Stage shows, ground-level shows, assemblies, participatory demonstrations and activities.
Bass in your Face, Bass buzz, Goop Test, new shows
Bass in your Face
stage / school show
This stage show has been featured on a theatre stage at the Big Bang Fair (the UK’s largest STEM event) in 2016, as well as at Maker Faire UK, and many other STEM events, national museums, Primary and Secondary schools across the country.
The show is performed by Stephen Summers who uses powerful amplified bass vibrations and a hacked hard drive to make volcanic clouds of flour explode into the air, to scatter lentils for several metres, to animate dancing Goop monsters (cornflour/non-Newtonian fluids/Ooblek) and of course to shake the room with lovely low bass (sound levels are kept well within safe limits). The show focuses on sound waves, vibrations and the use of electromagnetism in the design and working of loudspeakers. We also cover the full audible frequency range (bad news there, adults!), recreate the original Start Wars laser blaster sound, find out how to cheaply and easily experiment with sound using Piezo contact microphones and how to use the same technology for musical applications with an understanding of the science of sound.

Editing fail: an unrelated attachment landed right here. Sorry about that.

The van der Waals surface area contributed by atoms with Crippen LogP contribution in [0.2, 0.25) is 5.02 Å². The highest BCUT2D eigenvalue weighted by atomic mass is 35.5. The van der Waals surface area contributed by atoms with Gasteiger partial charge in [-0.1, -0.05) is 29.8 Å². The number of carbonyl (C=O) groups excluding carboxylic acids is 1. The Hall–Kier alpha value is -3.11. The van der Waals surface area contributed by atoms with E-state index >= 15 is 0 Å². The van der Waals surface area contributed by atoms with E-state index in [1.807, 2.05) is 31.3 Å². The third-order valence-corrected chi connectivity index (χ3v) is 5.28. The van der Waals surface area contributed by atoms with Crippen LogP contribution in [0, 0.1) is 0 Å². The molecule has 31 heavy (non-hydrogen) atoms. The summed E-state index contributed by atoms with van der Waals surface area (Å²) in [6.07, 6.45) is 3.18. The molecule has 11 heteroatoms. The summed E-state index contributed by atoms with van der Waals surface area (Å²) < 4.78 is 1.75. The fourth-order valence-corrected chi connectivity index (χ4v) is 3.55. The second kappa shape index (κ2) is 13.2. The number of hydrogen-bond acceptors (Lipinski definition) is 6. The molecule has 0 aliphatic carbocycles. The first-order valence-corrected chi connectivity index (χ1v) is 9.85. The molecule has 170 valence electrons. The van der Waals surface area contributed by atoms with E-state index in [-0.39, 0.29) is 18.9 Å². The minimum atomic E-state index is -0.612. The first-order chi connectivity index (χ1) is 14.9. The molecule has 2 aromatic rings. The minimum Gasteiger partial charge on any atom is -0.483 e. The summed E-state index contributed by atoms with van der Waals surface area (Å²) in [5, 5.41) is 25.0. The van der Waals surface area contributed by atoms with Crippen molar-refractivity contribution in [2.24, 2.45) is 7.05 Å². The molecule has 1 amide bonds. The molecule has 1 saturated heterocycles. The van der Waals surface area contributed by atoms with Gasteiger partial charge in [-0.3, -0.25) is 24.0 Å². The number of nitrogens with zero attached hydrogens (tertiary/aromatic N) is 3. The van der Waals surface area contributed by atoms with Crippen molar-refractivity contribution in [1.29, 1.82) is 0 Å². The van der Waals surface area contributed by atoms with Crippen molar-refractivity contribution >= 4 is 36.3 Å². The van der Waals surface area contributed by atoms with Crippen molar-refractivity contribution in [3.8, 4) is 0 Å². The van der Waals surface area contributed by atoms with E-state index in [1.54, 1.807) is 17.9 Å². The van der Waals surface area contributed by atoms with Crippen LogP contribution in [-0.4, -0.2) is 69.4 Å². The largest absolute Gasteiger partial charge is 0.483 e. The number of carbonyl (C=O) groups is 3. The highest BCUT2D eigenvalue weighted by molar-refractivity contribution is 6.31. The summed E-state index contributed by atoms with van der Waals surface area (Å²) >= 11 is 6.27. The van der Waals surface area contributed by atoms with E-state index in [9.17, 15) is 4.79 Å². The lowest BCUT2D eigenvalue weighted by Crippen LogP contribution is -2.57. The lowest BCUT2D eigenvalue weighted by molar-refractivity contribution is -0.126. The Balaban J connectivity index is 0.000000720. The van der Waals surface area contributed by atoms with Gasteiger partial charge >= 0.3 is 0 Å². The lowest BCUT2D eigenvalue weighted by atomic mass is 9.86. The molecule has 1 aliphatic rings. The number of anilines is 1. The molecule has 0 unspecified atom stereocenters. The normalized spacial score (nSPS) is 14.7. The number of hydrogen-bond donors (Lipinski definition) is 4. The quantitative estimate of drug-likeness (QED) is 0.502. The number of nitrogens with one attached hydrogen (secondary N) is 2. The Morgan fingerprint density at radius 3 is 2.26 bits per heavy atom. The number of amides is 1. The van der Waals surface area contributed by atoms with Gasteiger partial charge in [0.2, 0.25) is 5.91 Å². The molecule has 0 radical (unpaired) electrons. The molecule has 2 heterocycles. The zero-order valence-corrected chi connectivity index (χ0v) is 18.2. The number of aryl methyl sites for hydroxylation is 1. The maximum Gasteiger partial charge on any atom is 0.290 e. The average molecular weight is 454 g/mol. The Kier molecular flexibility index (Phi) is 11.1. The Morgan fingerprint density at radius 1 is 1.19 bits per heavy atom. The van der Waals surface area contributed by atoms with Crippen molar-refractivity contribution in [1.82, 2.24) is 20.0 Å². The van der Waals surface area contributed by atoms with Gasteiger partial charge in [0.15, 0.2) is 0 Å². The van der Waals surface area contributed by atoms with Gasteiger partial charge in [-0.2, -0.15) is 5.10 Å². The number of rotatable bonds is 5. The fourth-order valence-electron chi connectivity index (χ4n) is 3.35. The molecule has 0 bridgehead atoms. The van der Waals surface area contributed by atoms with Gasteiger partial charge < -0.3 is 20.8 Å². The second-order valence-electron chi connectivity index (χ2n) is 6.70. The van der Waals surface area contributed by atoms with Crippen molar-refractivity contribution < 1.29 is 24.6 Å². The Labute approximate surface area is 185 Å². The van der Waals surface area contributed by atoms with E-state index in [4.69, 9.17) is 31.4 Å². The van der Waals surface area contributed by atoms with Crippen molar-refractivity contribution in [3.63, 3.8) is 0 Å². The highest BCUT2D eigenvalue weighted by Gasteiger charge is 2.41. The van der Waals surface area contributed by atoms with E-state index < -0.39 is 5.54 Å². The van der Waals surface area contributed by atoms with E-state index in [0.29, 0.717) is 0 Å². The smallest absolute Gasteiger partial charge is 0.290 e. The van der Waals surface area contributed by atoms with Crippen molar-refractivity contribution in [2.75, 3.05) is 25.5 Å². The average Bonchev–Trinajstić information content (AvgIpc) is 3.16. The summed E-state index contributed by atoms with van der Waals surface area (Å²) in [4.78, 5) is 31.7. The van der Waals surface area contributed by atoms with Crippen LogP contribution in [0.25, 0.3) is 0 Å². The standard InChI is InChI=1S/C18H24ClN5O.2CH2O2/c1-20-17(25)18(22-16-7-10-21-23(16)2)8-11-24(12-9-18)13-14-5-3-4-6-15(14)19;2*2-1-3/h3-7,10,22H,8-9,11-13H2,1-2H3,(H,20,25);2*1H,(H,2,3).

GROUND LEVEL SHOWS
Excitingly Dangerous Science Demonstrations that you can take part in.
For public spaces or free-flowing events where people come and go and can get involved in some of our noisy and messy activities, or just watch if they prefer.
Dare you try the infamous Bass Buzz? Feel 1000 watts of bass power through your fingertips, see clouds of flour shoot into the air, duck from eruptions of lentils (or sometimes mung beans), marvel at water-based Cymatics, re-create a laser-blaster shoot out with an amplified slinky, shriek in utter horror at the bizarre life-forms animated with corn flour and powerful bass vibrations, as the Goop Test brings forth new life-forms that dance and metamorphose at the sound of the BASS….
MORE SHOWS COMING SOON
‘Music is nothing but unconcious arithmetic’ -Gottfried Leibniz. Find out what he meant as we delve into the brain’s unstoppable and unconcious search for patterns, and how its tendancy to do this makes us enjoy music. Featuring live cello and out of sync clocks, this show takes us from Bach to Techno, and we find there’s not as much difference as you might think.